Figure 1.

Comparison of overall interactive video grade to overall class grade.

Figure 1.

Comparison of overall interactive video grade to overall class grade.

Close modal

There are limited and mixed results with research evaluating the effectiveness of interactive video testing and the effect on test scores. This research addressed possible methods of testing with the addition of active learning through Web 2.0 tools into a testing environment. It has been said that, “Active learning, student-centered pedagogical approaches put the focus on the learner and what the learner does. However, active learning doesn't just happen; it occurs in the classroom when the teacher creates a learning environment that makes it more likely to occur. There is evidence that active learning, student-centered approaches to teaching work, and they work better than more passive approaches."15 This study did not show such a difference.

Future research plans include modification of the parameters of this study that would compare students' perceived learning styles and performance of testing based on those learning styles using EduCanon interactive video testing strategies. This may provide insight as to whether student's information retention is improved in their perceived best learning style. Additional future plans include evaluating the duration of time of knowledge recall based on the time to answer questions with varied testing styles to determine if certain learning styles help to retain knowledge in a more readily available format. Future research could evaluate interactive video testing strategies with undergraduate and socioeconomically diverse populations. The future use of interactive video with potential for long-term success and applied as a cognitive tool for engaging students is a powerful motivation for additional studies.16 

There were several limitations to this study. Use of a convenience sample did not reflect general college population demographics. The study demographic differs from the general college student population. The population also differs from Tennessee State University, which is an Historically Black College and University (HBCU) with a minimum of 65% African American students and a growing international population, a relatively balanced ratio of female to male gender, and minimum GPA of 2.5 for admission.17  The limited duration of the experiment may be reflected in the lack of definitive findings in the study.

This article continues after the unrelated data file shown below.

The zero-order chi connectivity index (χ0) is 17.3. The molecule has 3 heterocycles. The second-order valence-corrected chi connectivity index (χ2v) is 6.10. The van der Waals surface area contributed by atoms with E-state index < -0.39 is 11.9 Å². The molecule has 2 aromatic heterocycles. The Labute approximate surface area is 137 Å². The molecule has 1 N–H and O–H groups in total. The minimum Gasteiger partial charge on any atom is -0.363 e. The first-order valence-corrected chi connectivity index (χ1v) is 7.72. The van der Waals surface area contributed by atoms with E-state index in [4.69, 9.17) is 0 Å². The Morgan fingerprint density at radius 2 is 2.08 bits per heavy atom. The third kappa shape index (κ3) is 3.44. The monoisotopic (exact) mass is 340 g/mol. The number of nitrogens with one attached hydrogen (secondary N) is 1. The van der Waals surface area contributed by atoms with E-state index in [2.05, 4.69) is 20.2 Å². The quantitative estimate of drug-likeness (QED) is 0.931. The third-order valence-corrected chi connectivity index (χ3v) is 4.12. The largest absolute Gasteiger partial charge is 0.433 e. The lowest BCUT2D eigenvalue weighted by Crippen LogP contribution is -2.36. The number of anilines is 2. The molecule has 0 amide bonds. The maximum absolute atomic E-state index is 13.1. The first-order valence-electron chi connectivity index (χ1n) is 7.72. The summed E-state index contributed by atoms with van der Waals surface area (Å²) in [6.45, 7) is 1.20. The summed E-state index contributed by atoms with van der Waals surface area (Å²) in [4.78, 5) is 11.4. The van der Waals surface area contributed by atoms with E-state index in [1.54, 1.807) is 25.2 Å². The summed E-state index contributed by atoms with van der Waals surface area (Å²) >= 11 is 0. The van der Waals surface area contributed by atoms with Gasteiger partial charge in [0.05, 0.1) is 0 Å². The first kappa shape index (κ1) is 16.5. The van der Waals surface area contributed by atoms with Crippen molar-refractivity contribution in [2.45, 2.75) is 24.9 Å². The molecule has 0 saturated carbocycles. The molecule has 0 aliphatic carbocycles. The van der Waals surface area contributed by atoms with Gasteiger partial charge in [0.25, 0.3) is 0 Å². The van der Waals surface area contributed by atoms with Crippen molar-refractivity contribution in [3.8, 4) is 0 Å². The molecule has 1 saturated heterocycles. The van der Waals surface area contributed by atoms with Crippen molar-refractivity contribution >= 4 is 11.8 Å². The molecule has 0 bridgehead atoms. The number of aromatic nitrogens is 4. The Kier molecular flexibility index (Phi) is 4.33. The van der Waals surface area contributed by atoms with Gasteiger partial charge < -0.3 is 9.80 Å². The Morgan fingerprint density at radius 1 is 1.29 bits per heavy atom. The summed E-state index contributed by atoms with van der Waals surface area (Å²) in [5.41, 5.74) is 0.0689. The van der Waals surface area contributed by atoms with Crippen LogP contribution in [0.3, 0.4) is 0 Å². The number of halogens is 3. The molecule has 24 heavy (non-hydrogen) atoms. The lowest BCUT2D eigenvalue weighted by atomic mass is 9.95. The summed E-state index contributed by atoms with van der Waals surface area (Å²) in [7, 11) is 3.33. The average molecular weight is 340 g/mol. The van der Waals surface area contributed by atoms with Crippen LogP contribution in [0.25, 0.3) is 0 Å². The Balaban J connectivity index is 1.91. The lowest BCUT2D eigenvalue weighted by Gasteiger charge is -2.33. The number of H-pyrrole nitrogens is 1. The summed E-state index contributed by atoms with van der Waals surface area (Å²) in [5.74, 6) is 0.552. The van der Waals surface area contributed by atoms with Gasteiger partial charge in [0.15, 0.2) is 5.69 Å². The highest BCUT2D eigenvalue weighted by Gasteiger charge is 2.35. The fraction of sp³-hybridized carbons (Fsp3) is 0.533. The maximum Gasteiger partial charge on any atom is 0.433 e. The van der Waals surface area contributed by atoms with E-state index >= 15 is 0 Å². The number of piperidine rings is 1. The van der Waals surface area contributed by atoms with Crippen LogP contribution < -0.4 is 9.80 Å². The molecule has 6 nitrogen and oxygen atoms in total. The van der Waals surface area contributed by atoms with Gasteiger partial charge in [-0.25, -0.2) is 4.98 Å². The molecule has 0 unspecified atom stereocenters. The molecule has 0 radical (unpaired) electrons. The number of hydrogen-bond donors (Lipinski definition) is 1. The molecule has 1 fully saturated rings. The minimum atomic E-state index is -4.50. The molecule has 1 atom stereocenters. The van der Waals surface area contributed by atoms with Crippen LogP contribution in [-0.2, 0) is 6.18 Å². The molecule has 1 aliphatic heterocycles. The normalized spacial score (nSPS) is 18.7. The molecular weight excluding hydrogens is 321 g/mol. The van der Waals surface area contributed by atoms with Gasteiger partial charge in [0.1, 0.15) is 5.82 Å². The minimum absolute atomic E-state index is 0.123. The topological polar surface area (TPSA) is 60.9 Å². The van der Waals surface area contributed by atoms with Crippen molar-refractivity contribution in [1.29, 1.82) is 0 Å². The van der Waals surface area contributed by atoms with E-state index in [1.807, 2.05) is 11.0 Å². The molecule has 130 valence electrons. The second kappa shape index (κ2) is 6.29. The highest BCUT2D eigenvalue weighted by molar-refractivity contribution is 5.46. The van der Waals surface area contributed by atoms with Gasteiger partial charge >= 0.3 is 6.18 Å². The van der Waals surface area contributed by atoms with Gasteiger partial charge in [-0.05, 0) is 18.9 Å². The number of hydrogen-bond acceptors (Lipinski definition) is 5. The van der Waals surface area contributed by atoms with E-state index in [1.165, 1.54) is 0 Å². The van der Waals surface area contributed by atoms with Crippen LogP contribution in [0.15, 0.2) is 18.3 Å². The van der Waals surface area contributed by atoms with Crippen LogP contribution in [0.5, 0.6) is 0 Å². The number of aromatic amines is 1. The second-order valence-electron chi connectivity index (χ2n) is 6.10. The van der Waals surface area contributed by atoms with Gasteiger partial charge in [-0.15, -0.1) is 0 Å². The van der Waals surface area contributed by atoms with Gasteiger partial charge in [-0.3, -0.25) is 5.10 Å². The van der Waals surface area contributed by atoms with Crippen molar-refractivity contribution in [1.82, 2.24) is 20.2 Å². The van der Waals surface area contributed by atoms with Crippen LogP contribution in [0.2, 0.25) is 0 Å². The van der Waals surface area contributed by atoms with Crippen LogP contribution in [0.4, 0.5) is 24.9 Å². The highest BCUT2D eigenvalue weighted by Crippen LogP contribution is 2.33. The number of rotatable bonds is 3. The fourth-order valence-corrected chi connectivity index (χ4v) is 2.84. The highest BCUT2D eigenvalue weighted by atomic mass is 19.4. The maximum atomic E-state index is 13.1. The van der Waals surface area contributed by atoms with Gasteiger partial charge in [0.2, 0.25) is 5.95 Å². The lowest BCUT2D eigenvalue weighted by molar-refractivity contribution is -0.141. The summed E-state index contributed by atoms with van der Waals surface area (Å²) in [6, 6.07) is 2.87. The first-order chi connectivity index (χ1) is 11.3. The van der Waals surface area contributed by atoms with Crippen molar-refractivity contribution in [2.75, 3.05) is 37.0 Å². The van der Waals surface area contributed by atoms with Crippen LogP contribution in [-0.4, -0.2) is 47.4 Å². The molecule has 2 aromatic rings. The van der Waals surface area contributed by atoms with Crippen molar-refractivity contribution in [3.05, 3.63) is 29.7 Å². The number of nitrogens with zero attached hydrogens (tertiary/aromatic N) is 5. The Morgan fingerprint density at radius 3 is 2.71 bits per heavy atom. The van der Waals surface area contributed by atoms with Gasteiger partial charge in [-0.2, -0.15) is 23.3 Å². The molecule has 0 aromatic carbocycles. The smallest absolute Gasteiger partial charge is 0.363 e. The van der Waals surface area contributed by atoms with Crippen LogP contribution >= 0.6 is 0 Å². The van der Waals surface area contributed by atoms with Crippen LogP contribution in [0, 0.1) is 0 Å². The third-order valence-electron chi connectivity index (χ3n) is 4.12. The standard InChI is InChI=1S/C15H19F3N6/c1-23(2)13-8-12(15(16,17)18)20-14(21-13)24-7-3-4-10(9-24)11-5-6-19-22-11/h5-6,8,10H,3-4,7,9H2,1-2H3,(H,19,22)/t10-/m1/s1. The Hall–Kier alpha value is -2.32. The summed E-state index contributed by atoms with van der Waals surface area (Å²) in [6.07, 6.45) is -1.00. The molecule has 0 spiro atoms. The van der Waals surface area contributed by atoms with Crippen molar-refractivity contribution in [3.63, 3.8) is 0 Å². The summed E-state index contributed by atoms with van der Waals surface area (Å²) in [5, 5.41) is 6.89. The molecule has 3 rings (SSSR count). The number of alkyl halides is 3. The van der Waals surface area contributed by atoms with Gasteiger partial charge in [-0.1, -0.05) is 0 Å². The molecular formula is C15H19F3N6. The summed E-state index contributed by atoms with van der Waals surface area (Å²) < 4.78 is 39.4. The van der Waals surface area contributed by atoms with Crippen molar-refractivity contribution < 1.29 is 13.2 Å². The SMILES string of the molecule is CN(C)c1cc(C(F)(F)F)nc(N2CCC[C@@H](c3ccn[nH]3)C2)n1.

Interactive video test grades did not affect overall grade, instead participation in testing was reflected in participation points. This may have resulted in less than optimal effort during interactive video testing. The researcher administering the test was a faculty member, which could have led to bias because of student intimidation or desire to perform for faculty benefit. The small sample size may have biased the outcomes and should be addressed in future research. As this was a pilot study, future studies having a significantly larger participant size would improve validity of study. Finally, to improve upon validity and reliability, EduCanon interactive video testing should be used across multiple semesters and varied class content, adding strength to using this as a testing tool in any classroom setting.

This study showed no difference in interactive video testing strategies in graduate level students compared to final course grades. Additional research is needed to evaluate these strategies fully to meet more of our students testing needs.

This work was funded internally. The author has no conflicts of interest to declare relevant to this work.

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Author notes

Guinevere S. Bennett, is an assistant professor in the Department of Occupational Therapy, College of Health Science, Tennessee State University (3500 John A. Merritt Boulevard, Nashville, TN 37209-1561; gbennett@tnstate.edu). Address correspondence to Guinevere S. Bennett, 3500 John A. Merritt Boulevard, Nashville, TN 37209-1561; gbennett@tnstate.edu. This article was received August 25, 2016, revised January 9, 2017 and June 27, 2017, and accepted August 1, 2017.

Concept development: GSB. Design: GSB. Supervision: GSB. Data collection/processing: GSB. Analysis/interpretation: GSB. Literature search: GSB. Writing: GSB. Critical review: GSB.